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Town clerk on leave after articles filed late

UPDATED: Stephanie Lucarelli, the elected town clerk since 2011, is on leave following the revelation in August that endorsed articles from the spring Town Meeting were sent to the state for final approval more than two months late. 

Stephanie Lucarelli Lucarelli

Town Manager Adam Chapdelaine has confirmed the leave, adding in an email Sept. 4 that it is "neither disciplinary nor punitive in nature."

He wrote that assistant town clerk "is working to fulfill the duties of the office." She is Janice Weber.

"[W]e have also engaged with former Town Clerk Corinne Rainville on a temporary basis to assist with managing the day-to-day affairs of the office."

The specific reason for the leave and its length were left unstated. If the reason is medical, that is among the matters considered to be personnel and restricted from disclosure through public-information requests.

Chapdelaine declined to respond to requests for further comment, about the nature and the length of the leave.

The delay means that the state Attorney General's Office cannot give final approval for eight of 16 articles until it reviews them, a process that usually takes 90 days. Among them is an article to protect trees.

Heim said in August that the state agreed to perform a swifter review than the usual 90 days from the time it receives bylaws.

Lucarelli said in a phone conversation Aug. 15 that the articles would be submitted the next day, and Town Counsel Doug Heim confirmed that they were.

Press of work cited

The clerk said that the press of work, which included a special election in June, and the lack of help led to the delay.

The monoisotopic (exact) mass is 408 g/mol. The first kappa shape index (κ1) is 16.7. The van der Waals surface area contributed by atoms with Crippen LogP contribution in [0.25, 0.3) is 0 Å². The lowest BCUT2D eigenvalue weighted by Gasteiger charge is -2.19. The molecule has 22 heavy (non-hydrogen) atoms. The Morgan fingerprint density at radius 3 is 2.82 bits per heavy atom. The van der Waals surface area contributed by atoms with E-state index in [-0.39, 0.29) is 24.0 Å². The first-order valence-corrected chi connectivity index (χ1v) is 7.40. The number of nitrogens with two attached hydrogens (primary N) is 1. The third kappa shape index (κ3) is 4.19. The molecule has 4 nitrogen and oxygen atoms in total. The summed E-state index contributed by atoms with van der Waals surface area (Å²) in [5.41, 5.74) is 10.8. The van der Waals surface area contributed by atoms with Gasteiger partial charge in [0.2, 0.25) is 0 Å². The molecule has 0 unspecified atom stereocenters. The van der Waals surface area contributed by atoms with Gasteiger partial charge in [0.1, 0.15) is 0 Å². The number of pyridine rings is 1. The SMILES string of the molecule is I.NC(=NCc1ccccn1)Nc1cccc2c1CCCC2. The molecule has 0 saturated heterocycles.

Under state law, a clerk has 30 days to submit Town Meeting articles to the state after a Town Meeting ends. Arlington's annual meeting ended Wednesday, May 15, and considered 79 articles. Its Special Town Meeting, held earlier, considered six articles.

According to a form the town counsel's office, 16 total bylaws were submitted to the state -- eight general ones (articles 26, 28, 29, 31, 32, 33, 34 and 35) and eight for zoning (14, 17, 18, 19, 20, 21, 22 and 24).

Heim said state law includes no penalty for missing a deadline to submit articles.

Lack of established mechanism

Further, he noted, there is no established mechanism to let town officials know that articles are filed late. The state's municipal law unit encourages clerks to submit bylaws for approval online, so if the town counsel's office is copied on submissions, "then we know when they're made," he wrote.

The delay came to light when Town Meeting member Jo Anne Preston inquired about the state of the tree-protection bylaw (Article 32), which was adopted, 203-1. She was concerned about protecting trees from developers this fall. She said that after receiving no clear response from the clerk about the delay, she asked the state Attorney General's Office, and was told that the town's articles had not been filed.

In a typical year, Town Meeting articles are sent to the state in June, and the attorney general's office approves them, or says what must happen next, by sometime in September.

Heim said the state considers zoning articles to be in effect immediately after Town Meeting approves them, but other articles are not.

Meanwhile, Lucarelli's familiar smile and curly blonde hair are absent from the clerk's office. Caryn Cove Malloy, director of human resources, wrote Sept. 9 that Lucarelli began the leave Monday Aug. 26.

She began work for the town June 26, 1989, as a senior clerk stenographer in what was then called the Board of Selectmen's Office (now Select Board), Cove wrote.


Aug. 21, 2019: Spring articles filed 2 months late; state is asked for swifter review

March 11, 2017: To incumbent town clerk, her office is like family
Jan. 10, 2011: Hurd to resign seat; LaCourt won't seek reelection

This news summary was published Monday, Sept. 9, 2019, and updated, to reflect the manager's latest response and to add background.

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